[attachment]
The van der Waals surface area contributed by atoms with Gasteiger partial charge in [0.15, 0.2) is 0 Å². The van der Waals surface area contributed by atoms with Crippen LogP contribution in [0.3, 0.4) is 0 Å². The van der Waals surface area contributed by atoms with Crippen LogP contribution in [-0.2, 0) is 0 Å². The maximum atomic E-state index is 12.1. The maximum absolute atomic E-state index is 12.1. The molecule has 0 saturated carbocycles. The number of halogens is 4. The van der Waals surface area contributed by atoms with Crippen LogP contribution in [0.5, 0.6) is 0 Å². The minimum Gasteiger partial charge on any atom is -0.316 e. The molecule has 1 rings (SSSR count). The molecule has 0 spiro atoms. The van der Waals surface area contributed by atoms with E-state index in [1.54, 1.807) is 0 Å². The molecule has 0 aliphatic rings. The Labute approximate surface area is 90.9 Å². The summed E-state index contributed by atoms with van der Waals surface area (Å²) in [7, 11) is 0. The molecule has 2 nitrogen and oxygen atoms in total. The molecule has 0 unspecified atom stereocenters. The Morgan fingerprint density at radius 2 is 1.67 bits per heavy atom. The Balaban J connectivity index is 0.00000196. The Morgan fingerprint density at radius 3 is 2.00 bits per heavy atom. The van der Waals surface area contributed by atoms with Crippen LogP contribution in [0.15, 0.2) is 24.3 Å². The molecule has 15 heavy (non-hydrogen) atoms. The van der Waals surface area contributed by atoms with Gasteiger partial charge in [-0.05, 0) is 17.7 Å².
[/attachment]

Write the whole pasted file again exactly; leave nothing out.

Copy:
The van der Waals surface area contributed by atoms with Gasteiger partial charge in [0.15, 0.2) is 0 Å². The van der Waals surface area contributed by atoms with Crippen LogP contribution in [0.3, 0.4) is 0 Å². The van der Waals surface area contributed by atoms with Crippen LogP contribution in [-0.2, 0) is 0 Å². The maximum atomic E-state index is 12.1. The maximum absolute atomic E-state index is 12.1. The molecule has 0 saturated carbocycles. The number of halogens is 4. The van der Waals surface area contributed by atoms with Crippen LogP contribution in [0.5, 0.6) is 0 Å². The minimum Gasteiger partial charge on any atom is -0.316 e. The molecule has 1 rings (SSSR count). The molecule has 0 spiro atoms. The van der Waals surface area contributed by atoms with E-state index in [1.54, 1.807) is 0 Å². The molecule has 0 aliphatic rings. The Labute approximate surface area is 90.9 Å². The summed E-state index contributed by atoms with van der Waals surface area (Å²) in [7, 11) is 0. The molecule has 2 nitrogen and oxygen atoms in total. The molecule has 0 unspecified atom stereocenters. The Morgan fingerprint density at radius 2 is 1.67 bits per heavy atom. The Balaban J connectivity index is 0.00000196. The Morgan fingerprint density at radius 3 is 2.00 bits per heavy atom. The van der Waals surface area contributed by atoms with Crippen LogP contribution in [0.15, 0.2) is 24.3 Å². The molecule has 15 heavy (non-hydrogen) atoms. The van der Waals surface area contributed by atoms with Gasteiger partial charge in [-0.05, 0) is 17.7 Å².